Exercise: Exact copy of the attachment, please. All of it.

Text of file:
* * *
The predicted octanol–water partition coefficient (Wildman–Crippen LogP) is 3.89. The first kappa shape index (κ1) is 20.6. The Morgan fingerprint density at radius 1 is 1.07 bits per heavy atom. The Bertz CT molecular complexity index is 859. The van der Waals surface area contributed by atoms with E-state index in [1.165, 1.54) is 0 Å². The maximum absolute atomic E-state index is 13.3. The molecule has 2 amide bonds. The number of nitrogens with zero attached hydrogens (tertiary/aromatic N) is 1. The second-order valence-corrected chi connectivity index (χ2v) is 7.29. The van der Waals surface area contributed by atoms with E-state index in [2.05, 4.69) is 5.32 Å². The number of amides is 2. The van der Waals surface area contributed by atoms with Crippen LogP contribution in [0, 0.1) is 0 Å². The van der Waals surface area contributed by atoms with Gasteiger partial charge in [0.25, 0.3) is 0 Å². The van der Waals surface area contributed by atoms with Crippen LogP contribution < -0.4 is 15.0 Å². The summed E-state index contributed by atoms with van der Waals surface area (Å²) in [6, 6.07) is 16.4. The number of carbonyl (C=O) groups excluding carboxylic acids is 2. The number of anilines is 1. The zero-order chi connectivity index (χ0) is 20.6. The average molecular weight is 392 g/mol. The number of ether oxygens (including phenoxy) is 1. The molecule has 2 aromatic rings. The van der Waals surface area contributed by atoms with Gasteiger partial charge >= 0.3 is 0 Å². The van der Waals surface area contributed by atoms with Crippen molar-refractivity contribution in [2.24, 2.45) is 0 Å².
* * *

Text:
The predicted octanol–water partition coefficient (Wildman–Crippen LogP) is 3.89. The first kappa shape index (κ1) is 20.6. The Morgan fingerprint density at radius 1 is 1.07 bits per heavy atom. The Bertz CT molecular complexity index is 859. The van der Waals surface area contributed by atoms with E-state index in [1.165, 1.54) is 0 Å². The maximum absolute atomic E-state index is 13.3. The molecule has 2 amide bonds. The number of nitrogens with zero attached hydrogens (tertiary/aromatic N) is 1. The second-order valence-corrected chi connectivity index (χ2v) is 7.29. The van der Waals surface area contributed by atoms with E-state index in [2.05, 4.69) is 5.32 Å². The number of amides is 2. The van der Waals surface area contributed by atoms with Crippen LogP contribution in [0, 0.1) is 0 Å². The van der Waals surface area contributed by atoms with Gasteiger partial charge in [0.25, 0.3) is 0 Å². The van der Waals surface area contributed by atoms with Crippen LogP contribution < -0.4 is 15.0 Å². The summed E-state index contributed by atoms with van der Waals surface area (Å²) in [6, 6.07) is 16.4. The number of carbonyl (C=O) groups excluding carboxylic acids is 2. The number of anilines is 1. The zero-order chi connectivity index (χ0) is 20.6. The average molecular weight is 392 g/mol. The number of ether oxygens (including phenoxy) is 1. The molecule has 2 aromatic rings. The van der Waals surface area contributed by atoms with Gasteiger partial charge >= 0.3 is 0 Å². The van der Waals surface area contributed by atoms with Crippen molar-refractivity contribution in [2.24, 2.45) is 0 Å².